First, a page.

Replacing a non-threaded tub spout

In my guest bathroom, I have a bathtub with a shower - you pull up on the tub spout diverter, and water comes out of the shower instead of the spout (a very typical arrangement, nothing special). Guests recently have been commenting that less and less water comes out of the shower, and now most of the water comes through the spout.
In preparing to replace the spout, I was surprised just now when I removed the spout that it wasn't the kind that is threaded on. Rather, there is a small hex nut that is underneath, and, once that nut is loosened, the spout slips off to reveal 1/2" copper pipe protruding about 3" out - non-threaded.
Would it make sense to just replace the spout with something of like kind, or is it easy and would it make more sense to convert the pipe to have a threaded end so the spout could screw on and off? It's a pain reaching underneath and securing the hex nut. Thanks!
--Dilip
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Dilip Barman wrote:

No need to change it. Just replace it with another of the same kind. You may even be able to clean the one you have.
--
Joseph E. Meehan

26 + 6 = 1 It's Irish Math
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I had that problem. About 8% of the shower water came out of the spout.

I replaced it, and 6% came out of the new one, so I replaced it with a nice brass industrial-looking quarter-turn valve :-)
Nick
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Dilip Barman wrote:

Well, let's see....To change the copper to a threaded fitting, you would need to determine the exact length needed for a threaded spout, cut the copper off at the correct length, buy a male adapter the correct size, solder the new adapter in place, then screw on the new tub spout and be very careful not to twist the copper.
Or you could buy a similar spout, slip it on and tighten the hex nut.
You decide.
--
Robert Allison
Rimshot, Inc.
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Robert Allison wrote:

All this while working through a hole just slightly larger than the pipe; :-)

--
Joseph E. Meehan

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Joseph Meehan wrote:

Read the last line in the second paragraph of the OP again Joeseph. He said it was protruding OUT about three inches, didn't he?
One of us missed something...
Cheers,
Jeff
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My name is Jeff Wisnia and I approved this message....

(W1BSV + Brass Rat '57 EE)
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Jeff Wisnia wrote:

Oh you want me to start reading???
Consider me dope slapped.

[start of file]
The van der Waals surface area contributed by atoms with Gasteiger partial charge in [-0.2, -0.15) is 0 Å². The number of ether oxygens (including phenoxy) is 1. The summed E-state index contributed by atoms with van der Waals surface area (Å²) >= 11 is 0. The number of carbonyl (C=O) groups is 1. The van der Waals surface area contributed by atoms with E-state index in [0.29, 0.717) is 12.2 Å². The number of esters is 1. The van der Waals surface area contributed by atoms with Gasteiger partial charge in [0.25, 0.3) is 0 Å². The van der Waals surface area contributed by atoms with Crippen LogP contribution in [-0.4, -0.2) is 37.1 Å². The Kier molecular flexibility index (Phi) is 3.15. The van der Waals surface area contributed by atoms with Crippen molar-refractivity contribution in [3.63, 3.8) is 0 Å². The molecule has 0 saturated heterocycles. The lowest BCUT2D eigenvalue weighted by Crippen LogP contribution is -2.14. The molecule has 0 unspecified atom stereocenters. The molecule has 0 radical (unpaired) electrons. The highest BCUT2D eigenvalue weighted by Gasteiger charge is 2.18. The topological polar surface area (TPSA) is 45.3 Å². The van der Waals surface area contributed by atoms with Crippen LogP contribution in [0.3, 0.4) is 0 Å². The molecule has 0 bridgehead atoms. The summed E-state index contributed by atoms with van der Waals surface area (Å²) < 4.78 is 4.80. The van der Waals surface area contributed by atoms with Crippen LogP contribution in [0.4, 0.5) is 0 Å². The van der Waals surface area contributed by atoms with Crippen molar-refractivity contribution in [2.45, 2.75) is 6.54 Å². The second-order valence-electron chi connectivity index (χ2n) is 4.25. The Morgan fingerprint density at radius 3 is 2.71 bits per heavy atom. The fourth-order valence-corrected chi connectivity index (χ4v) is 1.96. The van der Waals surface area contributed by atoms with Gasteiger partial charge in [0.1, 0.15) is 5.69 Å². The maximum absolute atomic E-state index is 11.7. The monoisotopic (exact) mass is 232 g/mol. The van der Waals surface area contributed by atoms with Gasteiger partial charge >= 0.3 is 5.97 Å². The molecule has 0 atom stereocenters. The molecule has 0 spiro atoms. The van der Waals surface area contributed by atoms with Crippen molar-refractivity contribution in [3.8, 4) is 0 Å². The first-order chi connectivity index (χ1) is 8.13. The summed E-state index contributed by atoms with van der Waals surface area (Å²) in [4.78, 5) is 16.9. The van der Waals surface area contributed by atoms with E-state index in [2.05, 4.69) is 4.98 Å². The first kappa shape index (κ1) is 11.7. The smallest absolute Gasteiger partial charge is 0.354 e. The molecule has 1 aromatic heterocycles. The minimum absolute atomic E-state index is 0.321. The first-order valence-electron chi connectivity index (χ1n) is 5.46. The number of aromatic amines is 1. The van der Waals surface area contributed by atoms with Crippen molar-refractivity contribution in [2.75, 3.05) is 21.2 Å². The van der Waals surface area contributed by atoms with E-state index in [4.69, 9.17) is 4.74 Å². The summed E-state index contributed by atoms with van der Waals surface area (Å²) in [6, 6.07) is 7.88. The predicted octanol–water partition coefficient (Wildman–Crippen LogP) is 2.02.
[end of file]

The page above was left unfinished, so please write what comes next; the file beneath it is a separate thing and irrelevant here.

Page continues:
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Joseph E. Meehan

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Thanks for the comments. Here's a new one. I went to Home Depot and found only one replacement that seemed like it would work - a universal one that had plastic interior parts. There was one with a hex screw on the bottom, but it didn't have a diverter to pull up so water would go to the shower.
I'd rather put a brass or copper interior unit back in as the original seems (but can't really tell for sure). Does it really matter or can I go with the plastic interior? Thanks!
Dilip

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Dilip Barman wrote:

I have used some with plastic. They don't seem to last real long, but they are cheap, easy to find and easy to replace. Next time one goes out, I may look for a good one.

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Joseph E. Meehan

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On 27 Sep 2004 10:59:36 -0700, snipped-for-privacy@jhu.edu (Dilip Barman) wrote:

My Home Despot has two universal fit replacement tub spouts, identical except one has a diverter and one doesn't. Check again, or better yet go to a plumbing supply as I just did to replace a screw on spout and get a better quality, less expensive, spout than at the Despot.
--
Luke

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Are there several types of non-threaded connections for a tub spout? I have one with the "pull-up" diverter and it needs replacing. There seems to be a tiny hole on the underside of the spout, maybe the size of a #2 screwdriver shaft. Should i be probing int here for a set screw or a latch or something>
I don't want to just start poking or twisting thing and maybe break something expensive.
What sort of oddball hook-ups might I expect?
Jim P.
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Jim wrote:

I'm pretty sure the little hole is a "weep" hole for any internal leakage.
Do a GOOGLE search for: Diverter + tub + spout to see the different types.
Jim
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Jim wrote:

I believe you are likely to find a hex head screw in there. Try looking at it with a small mirror.
--
Joseph E. Meehan

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